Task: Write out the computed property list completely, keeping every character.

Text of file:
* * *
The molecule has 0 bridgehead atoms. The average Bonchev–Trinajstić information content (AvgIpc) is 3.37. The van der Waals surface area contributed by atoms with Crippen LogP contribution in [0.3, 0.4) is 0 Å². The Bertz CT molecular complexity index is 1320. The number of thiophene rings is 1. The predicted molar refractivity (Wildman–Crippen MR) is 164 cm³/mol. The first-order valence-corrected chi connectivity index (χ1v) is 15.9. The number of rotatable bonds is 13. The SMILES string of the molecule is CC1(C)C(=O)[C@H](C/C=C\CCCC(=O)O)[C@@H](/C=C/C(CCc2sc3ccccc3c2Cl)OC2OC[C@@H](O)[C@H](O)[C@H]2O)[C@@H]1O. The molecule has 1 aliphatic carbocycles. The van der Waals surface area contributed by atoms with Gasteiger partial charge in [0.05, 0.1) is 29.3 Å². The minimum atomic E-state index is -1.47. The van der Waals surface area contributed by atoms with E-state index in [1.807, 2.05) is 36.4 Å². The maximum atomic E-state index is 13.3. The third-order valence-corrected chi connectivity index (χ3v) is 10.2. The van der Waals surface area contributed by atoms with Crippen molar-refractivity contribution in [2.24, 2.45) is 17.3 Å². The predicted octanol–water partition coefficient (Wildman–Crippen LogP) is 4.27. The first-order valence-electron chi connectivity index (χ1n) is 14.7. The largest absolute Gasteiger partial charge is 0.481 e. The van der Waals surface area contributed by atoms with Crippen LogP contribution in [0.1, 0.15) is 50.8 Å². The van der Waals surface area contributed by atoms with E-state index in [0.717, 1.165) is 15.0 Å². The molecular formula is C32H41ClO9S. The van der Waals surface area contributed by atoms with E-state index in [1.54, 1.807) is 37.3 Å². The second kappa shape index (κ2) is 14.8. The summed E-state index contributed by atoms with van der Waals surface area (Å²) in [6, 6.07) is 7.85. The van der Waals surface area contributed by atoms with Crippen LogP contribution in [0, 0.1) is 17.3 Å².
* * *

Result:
The molecule has 0 bridgehead atoms. The average Bonchev–Trinajstić information content (AvgIpc) is 3.37. The van der Waals surface area contributed by atoms with Crippen LogP contribution in [0.3, 0.4) is 0 Å². The Bertz CT molecular complexity index is 1320. The number of thiophene rings is 1. The predicted molar refractivity (Wildman–Crippen MR) is 164 cm³/mol. The first-order valence-corrected chi connectivity index (χ1v) is 15.9. The number of rotatable bonds is 13. The SMILES string of the molecule is CC1(C)C(=O)[C@H](C/C=C\CCCC(=O)O)[C@@H](/C=C/C(CCc2sc3ccccc3c2Cl)OC2OC[C@@H](O)[C@H](O)[C@H]2O)[C@@H]1O. The molecule has 1 aliphatic carbocycles. The van der Waals surface area contributed by atoms with Gasteiger partial charge in [0.05, 0.1) is 29.3 Å². The minimum atomic E-state index is -1.47. The van der Waals surface area contributed by atoms with E-state index in [1.807, 2.05) is 36.4 Å². The maximum atomic E-state index is 13.3. The third-order valence-corrected chi connectivity index (χ3v) is 10.2. The van der Waals surface area contributed by atoms with Crippen molar-refractivity contribution in [2.24, 2.45) is 17.3 Å². The predicted octanol–water partition coefficient (Wildman–Crippen LogP) is 4.27. The first-order valence-electron chi connectivity index (χ1n) is 14.7. The largest absolute Gasteiger partial charge is 0.481 e. The van der Waals surface area contributed by atoms with Crippen LogP contribution in [0.1, 0.15) is 50.8 Å². The van der Waals surface area contributed by atoms with E-state index in [0.717, 1.165) is 15.0 Å². The molecular formula is C32H41ClO9S. The van der Waals surface area contributed by atoms with E-state index in [1.54, 1.807) is 37.3 Å². The second kappa shape index (κ2) is 14.8. The summed E-state index contributed by atoms with van der Waals surface area (Å²) in [6, 6.07) is 7.85. The van der Waals surface area contributed by atoms with Crippen LogP contribution in [0, 0.1) is 17.3 Å².